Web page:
Fix: The central question seems to me to be, is it an abuse of power for the president to fire the FBI director who is investigating him?
Woodward: Look, the president has that power. Go to the Constitution. It's very clear. Article 2: The executive power of the United States is vested in one person, the president. Not the National Security Council, not the Cabinet, not the White House staff, one person. He can do whatever he wants, within perhaps reasonable limits, so he's got the power. You could argue he shouldn't do this, it's abusive. I don't know until we get evidence — if we ever get evidence — where this is going, and if the climate of the times is impatience, we're not going to get the evidence because to do that, you have to really launch, as you do in the media, a full-scale inquiry with lots of people working on it, trying to talk to everyone who might know something.
Fix: Some of the specific comparisons that have been made today are between Trump's decision to fire Comey and the “Saturday Night Massacre” during the Watergate scandal. Is that a fair comparison?
Woodward: The Saturday Night Massacre was a giant, seismic event in Watergate. But that was in October 1973, and what happened is, the attorney general then, Elliot Richardson, had been appointed by Nixon. Elliot Richardson, “Mr. Clean,” had agreed to the Senate Judiciary Committee that he would appoint a special prosecutor in Watergate.
At the time of the Saturday Night Massacre, John Dean, Nixon's lawyer, had already testified — a devastating four days of nationally publicized testimony — and Alexander Butterfield, a Nixon aide, had disclosed the taping system, so by the time you got to the point where Nixon fired the special prosecutor, there were voluminous accusations against Nixon and there was a path to getting the evidence, getting the tapes.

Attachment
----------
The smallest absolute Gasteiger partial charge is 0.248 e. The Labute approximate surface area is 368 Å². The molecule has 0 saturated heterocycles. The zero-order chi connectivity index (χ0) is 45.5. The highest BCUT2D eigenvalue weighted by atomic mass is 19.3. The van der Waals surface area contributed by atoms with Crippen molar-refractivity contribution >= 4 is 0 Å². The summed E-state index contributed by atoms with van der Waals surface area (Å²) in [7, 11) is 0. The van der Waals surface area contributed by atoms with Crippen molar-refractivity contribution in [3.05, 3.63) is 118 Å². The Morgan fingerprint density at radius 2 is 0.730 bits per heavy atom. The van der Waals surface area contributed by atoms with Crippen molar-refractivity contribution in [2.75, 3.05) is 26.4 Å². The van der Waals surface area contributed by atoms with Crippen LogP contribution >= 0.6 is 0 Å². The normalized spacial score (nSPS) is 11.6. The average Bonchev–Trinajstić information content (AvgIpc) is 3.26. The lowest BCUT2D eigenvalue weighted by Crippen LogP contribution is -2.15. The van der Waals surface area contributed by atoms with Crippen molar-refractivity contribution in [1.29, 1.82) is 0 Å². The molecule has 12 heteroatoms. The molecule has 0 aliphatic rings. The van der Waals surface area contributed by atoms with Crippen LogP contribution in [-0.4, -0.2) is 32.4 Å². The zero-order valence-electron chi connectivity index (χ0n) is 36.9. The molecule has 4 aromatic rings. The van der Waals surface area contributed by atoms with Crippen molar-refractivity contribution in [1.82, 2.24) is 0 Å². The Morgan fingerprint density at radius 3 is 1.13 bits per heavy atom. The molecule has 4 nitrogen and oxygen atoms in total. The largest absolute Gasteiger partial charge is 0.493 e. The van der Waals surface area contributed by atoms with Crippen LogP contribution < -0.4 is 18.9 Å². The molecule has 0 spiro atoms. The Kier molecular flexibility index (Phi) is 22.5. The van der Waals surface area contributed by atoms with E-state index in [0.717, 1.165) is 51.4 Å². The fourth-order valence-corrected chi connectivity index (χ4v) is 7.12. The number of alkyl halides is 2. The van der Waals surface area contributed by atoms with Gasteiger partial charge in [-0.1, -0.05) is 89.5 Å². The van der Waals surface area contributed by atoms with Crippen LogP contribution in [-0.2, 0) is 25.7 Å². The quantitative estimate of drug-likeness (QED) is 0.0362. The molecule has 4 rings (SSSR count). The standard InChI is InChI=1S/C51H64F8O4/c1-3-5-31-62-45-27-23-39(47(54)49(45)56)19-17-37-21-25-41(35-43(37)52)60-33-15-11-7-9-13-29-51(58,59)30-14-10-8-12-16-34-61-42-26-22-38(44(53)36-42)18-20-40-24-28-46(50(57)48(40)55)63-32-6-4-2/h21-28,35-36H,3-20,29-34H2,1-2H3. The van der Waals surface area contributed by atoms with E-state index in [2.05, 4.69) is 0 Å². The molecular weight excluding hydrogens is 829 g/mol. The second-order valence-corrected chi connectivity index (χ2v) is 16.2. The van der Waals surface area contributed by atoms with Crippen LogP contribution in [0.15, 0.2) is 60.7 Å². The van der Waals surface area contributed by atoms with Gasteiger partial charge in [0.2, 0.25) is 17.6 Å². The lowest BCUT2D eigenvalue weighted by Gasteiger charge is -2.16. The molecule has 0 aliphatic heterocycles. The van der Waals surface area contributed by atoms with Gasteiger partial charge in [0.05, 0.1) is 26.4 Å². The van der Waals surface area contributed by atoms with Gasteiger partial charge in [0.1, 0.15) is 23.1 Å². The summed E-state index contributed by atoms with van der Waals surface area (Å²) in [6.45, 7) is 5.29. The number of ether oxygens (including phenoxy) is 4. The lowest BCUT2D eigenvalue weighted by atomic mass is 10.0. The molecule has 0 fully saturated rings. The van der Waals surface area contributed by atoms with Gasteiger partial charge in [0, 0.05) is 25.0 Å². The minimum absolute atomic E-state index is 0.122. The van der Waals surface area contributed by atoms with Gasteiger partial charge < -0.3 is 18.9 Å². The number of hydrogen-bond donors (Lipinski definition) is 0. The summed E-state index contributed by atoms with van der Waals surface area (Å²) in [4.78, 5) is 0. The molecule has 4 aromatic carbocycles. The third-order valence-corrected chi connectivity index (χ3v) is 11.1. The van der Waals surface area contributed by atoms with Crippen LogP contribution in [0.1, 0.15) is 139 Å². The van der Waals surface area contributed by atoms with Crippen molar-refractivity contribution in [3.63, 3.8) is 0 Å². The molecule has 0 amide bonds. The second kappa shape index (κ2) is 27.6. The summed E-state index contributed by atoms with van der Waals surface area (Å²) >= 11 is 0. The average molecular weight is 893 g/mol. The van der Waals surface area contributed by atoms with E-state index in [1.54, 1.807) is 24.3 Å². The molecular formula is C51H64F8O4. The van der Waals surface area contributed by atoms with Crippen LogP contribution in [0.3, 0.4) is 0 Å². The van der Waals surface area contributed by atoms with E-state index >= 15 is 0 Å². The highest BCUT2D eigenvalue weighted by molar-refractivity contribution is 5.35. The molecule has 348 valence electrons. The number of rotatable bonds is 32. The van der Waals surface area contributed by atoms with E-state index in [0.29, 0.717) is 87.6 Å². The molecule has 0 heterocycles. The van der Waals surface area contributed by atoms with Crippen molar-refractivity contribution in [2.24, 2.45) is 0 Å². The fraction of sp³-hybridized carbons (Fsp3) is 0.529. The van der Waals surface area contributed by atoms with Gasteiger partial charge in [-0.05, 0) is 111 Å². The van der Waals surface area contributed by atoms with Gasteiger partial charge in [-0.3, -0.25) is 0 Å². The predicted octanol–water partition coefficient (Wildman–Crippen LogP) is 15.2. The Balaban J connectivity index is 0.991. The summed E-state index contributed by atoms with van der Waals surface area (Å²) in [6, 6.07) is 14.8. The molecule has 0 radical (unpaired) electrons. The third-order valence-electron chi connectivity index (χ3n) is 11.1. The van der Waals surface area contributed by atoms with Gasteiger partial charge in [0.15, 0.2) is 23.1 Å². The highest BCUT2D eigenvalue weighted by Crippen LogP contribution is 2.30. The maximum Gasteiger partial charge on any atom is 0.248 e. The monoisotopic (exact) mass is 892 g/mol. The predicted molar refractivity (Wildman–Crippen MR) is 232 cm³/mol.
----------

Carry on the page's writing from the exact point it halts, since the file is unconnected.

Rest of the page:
Fix: So while the rumors surrounding the Trump investigation are pretty vague, the accusations were very specific in this situation.
Woodward: It's so important to understand what John Dean was saying: specifics, dozens of calls, meetings saying the president orchestrated and was the leader of an illegal obstruction of justice. Dean testified to his own motive, which he said was corrupt, and that the president was corrupt. So you had a firsthand witness, and in the Trump case, there's a lot of suspicion — genuine, well-founded suspicion, but no John Dean testifying with the kind of specifics, “On March 21 we met and I said we need maybe a million dollars to pay the Watergate burglars for their silence,” and Nixon says, “Well, I know where we can get a million dollars.” Nothing like that. Nothing comparable. Maybe there will be at some point. No comparable evidence trail, where there were suggestions of a secret taping system or suggestions of absolutely foolproof evidence.
So you get to the Saturday Night Massacre. Nixon's not firing the FBI director, he's firing the boss, the special prosecutor, Archibald Cox. There was such a firestorm, dozens, as I recall, of resolutions introduced in the House of Representatives to introduce an impeachment investigation, so what did Nixon do? He blinked. He said, okay, we'll have a new special prosecutor — it turned out to be Leon Jaworski, and the second thing — at that moment, there was an order from a federal court of appeals saying he had to turn over a group of tapes, and he said, “Okay, I'll do it.” And so he turned over evidence that turned out in itself to be quite incriminating to him. So you have a very different situation.